A child must own the problem; WANT to solve it and struggle with it a bit. We all know what happened to Kodak, The Concorde, Blockbuster Video Stores and Blackberry. They would not/could not innovate. There is nothing wrong with using the fruit and veges to work out answers to basic arithmetic. Make problems relevant to real life so they have a connection. So if all you do is guide them to see a link to their own experience, you will have helped them focus on alternative ways of looking at things. Just don’t do it for them. (Walk away and mix teh margaritas for later.)

Innovation is a vital skill to learn and it’s the first step of that upward climb to problem solving so give your child lots spare paper or let her open lots of word docs and keep trying different things.

Vi Active Carbon Mask with filters for Cyclists and other sportswomen in the fight against COVID-19
  • Grit

Trying can be exhausting though and is not necessarily immediately rewarding. Learning warriors need courage and resilience and what we call grit to believe that they can. (like that little train we all remember from our youthful storybooks: ‘I think I can…’) There is a dawning hope, with each small success. Encourage her to push herself just a little bit harder, for just a little bit longer. Athletes understand this about training – the brain must also be trained to think. And sweat is involved.

Again I plead with parents not to give in and tell your child the answer. We see too many high school students these days whose parents have given them everything on a plate and they have never learnt the simple truth that success does not come without hours of (their own) hard work. They throw their hands up in despair, blame the teacher, the school, the government and everyone else because they simply don’t know how to keep at something. Things like re-writes, editing, touch ups, second drafts, conceptualization, planning are all part of keeping at it; they need to keep slogging away, and not accepting pedestrian prose or mediocrity. Cheer them on when they do.

10 000 hours at a task brings you professionalism in something. Sadly, too few students these days know how to keep at something for that long. It’s not their fault. Everything in their world is ‘insta’ – the ‘gram, their cappuccino, the news, and take-aways to their doors; binging on series has prevented us from yearning and imagining, and even gaming teaches devotees to use the cheats. Without sounding as old as my own children say I am, have to confess that I worry that we are growing a nation of quitters and lazy thinkers who want instant answers. There are loads of fun ways teachers encourage children to stick at something: competitions, promised rewards, clues and even a simple thing like timing them gives them an end in sight to strive for, so draw your child into the game of learning and keep them on track. (It will work for yourself too, especially if your choice of the fruit of the vine is the prize). Let them play music if that is their poison. (Earphones are a wonderful invention and protect us from said noise pollution).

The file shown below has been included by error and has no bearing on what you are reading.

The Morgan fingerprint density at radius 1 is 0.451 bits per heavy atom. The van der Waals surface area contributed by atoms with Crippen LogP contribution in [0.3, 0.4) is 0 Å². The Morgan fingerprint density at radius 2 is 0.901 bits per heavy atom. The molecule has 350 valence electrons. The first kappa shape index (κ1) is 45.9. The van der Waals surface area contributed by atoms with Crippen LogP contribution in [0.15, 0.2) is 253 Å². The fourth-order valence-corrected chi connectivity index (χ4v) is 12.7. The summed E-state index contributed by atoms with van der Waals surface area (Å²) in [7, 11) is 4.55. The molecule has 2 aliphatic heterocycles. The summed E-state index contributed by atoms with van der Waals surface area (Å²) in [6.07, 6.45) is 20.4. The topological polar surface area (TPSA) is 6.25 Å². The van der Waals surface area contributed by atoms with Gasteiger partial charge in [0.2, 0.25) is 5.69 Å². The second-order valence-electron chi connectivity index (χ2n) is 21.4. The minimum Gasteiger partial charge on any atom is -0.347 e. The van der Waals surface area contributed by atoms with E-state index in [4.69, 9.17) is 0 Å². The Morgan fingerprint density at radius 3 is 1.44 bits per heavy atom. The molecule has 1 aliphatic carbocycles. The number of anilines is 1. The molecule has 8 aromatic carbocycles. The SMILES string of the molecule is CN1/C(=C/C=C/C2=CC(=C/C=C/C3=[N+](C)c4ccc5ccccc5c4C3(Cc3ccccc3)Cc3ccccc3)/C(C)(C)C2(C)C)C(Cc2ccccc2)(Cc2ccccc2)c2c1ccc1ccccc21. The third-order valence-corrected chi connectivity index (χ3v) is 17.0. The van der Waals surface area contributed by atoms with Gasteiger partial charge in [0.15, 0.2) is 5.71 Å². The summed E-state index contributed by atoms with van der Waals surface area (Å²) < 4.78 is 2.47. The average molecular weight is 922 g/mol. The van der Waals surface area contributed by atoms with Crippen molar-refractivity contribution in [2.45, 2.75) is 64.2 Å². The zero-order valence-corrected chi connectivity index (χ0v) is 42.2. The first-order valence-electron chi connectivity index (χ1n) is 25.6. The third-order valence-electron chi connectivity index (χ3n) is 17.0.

Having said that, it is possible that you are experiencing a more genteel time at home with your family, (if you’re not exhausted from multi-tasking – running your home and empire AND Junior’s Work programme) and that can allow learners a chance to explore tangential interests and it’s consequently a great opportunity for them to go slightly off track and discover things they are really interested in. We all know this is when the real learning happens, so allow them a little intellectual bundu bashing. (They may develop an app in that time that will make them famous and you rich – more wine!)

  • Collaborate

Collaboration is one of the fundamentals of 21st century education and even during lockdown it can be achieved via Teams and WhatsApp calls. Our offspring are connected. They know how to crowd-source ideas. One of mine decided today a name change was in order for her next birthday so she threw a few ideas at her friends and bingo she had her new name. (and it wasn’t B-I-N-G-O … now there’s a blast-from-the-past kiddies tune!) So they know how to connect. It’s our job as educators and parents to guide them into using these skills to co-operate on learning tasks the same way they collaborate in their social lives. ‘Phone a friend’ is a good catch phrase to have in your classroom or on the fridge – and it’s not just a phone call – this applies to all those lifelines : teacher, google, friend, parent, asking for clues. Re-watch ‘Who wants to be a millionaire?’ and draw up your own set of lifelines to point them at when they get to this stage. ‘Read a book, search for other resources, make an appointment for a one-on-one with your teacher on Teams, You Tube videos’ – all of these are important. YouTube may well replace tecahers one day – you can learn anything on there. My eldest son watched something on ‘how to escape from a hijacking’ and it worked two weeks later when someone started shooting at a traffic light. You can learn a lot from the Tube, not least of which is how to research.)

By this time of the day, you may have your wine in hand and all you will have to do is wave your glass at the fridge to point out the ‘Phone a friend’ options.